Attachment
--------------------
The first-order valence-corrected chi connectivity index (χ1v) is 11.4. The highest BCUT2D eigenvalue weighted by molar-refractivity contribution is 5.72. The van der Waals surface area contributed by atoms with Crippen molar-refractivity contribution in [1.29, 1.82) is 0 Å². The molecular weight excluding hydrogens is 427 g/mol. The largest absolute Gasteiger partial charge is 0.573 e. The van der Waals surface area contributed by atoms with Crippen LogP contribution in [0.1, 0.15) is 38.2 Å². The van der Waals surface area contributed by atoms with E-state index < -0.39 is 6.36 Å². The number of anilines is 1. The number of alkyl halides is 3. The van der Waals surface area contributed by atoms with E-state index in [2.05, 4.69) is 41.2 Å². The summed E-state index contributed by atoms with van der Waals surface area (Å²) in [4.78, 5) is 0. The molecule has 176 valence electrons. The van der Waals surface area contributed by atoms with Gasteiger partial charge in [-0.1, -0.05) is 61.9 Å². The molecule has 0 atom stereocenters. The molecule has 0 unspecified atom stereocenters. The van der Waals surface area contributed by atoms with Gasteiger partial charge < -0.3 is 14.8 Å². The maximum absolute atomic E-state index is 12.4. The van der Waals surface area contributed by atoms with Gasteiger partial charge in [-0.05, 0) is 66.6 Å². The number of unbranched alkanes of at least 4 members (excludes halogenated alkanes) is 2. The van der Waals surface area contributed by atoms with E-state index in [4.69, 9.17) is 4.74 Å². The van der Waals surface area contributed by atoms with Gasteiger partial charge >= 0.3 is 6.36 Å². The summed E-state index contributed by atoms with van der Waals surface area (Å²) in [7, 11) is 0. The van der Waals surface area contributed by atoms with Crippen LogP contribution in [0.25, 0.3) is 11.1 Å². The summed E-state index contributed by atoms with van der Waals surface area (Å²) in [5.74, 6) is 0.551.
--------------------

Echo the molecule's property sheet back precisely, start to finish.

The first-order valence-corrected chi connectivity index (χ1v) is 11.4. The highest BCUT2D eigenvalue weighted by molar-refractivity contribution is 5.72. The van der Waals surface area contributed by atoms with Crippen molar-refractivity contribution in [1.29, 1.82) is 0 Å². The molecular weight excluding hydrogens is 427 g/mol. The largest absolute Gasteiger partial charge is 0.573 e. The van der Waals surface area contributed by atoms with Crippen LogP contribution in [0.1, 0.15) is 38.2 Å². The van der Waals surface area contributed by atoms with E-state index < -0.39 is 6.36 Å². The number of anilines is 1. The number of alkyl halides is 3. The van der Waals surface area contributed by atoms with E-state index in [2.05, 4.69) is 41.2 Å². The summed E-state index contributed by atoms with van der Waals surface area (Å²) in [4.78, 5) is 0. The molecule has 176 valence electrons. The van der Waals surface area contributed by atoms with Gasteiger partial charge in [-0.1, -0.05) is 61.9 Å². The molecule has 0 atom stereocenters. The molecule has 0 unspecified atom stereocenters. The van der Waals surface area contributed by atoms with Gasteiger partial charge < -0.3 is 14.8 Å². The maximum absolute atomic E-state index is 12.4. The van der Waals surface area contributed by atoms with Gasteiger partial charge in [-0.05, 0) is 66.6 Å². The number of unbranched alkanes of at least 4 members (excludes halogenated alkanes) is 2. The van der Waals surface area contributed by atoms with E-state index in [4.69, 9.17) is 4.74 Å². The van der Waals surface area contributed by atoms with Gasteiger partial charge >= 0.3 is 6.36 Å². The summed E-state index contributed by atoms with van der Waals surface area (Å²) in [7, 11) is 0. The van der Waals surface area contributed by atoms with Crippen LogP contribution in [0.25, 0.3) is 11.1 Å². The summed E-state index contributed by atoms with van der Waals surface area (Å²) in [5.74, 6) is 0.551.